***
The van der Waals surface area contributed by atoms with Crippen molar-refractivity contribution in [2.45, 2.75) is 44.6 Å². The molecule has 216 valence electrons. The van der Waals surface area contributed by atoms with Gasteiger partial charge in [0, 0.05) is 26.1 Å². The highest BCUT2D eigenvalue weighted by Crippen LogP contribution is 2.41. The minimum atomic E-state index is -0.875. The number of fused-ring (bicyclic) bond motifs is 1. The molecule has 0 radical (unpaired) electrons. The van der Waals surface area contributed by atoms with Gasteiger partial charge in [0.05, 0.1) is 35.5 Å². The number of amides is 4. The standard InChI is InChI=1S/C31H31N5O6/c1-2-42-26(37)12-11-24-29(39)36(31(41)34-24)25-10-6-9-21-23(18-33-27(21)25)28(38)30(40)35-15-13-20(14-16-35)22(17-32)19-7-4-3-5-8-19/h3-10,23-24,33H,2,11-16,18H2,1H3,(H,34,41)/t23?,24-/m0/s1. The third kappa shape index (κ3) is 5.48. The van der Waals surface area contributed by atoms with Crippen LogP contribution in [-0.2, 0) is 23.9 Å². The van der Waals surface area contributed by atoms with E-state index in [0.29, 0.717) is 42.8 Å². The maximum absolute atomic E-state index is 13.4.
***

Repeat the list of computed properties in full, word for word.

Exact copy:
The van der Waals surface area contributed by atoms with Crippen molar-refractivity contribution in [2.45, 2.75) is 44.6 Å². The molecule has 216 valence electrons. The van der Waals surface area contributed by atoms with Gasteiger partial charge in [0, 0.05) is 26.1 Å². The highest BCUT2D eigenvalue weighted by Crippen LogP contribution is 2.41. The minimum atomic E-state index is -0.875. The number of fused-ring (bicyclic) bond motifs is 1. The molecule has 0 radical (unpaired) electrons. The van der Waals surface area contributed by atoms with Gasteiger partial charge in [0.05, 0.1) is 35.5 Å². The number of amides is 4. The standard InChI is InChI=1S/C31H31N5O6/c1-2-42-26(37)12-11-24-29(39)36(31(41)34-24)25-10-6-9-21-23(18-33-27(21)25)28(38)30(40)35-15-13-20(14-16-35)22(17-32)19-7-4-3-5-8-19/h3-10,23-24,33H,2,11-16,18H2,1H3,(H,34,41)/t23?,24-/m0/s1. The third kappa shape index (κ3) is 5.48. The van der Waals surface area contributed by atoms with Crippen LogP contribution in [-0.2, 0) is 23.9 Å². The van der Waals surface area contributed by atoms with E-state index in [0.29, 0.717) is 42.8 Å². The maximum absolute atomic E-state index is 13.4.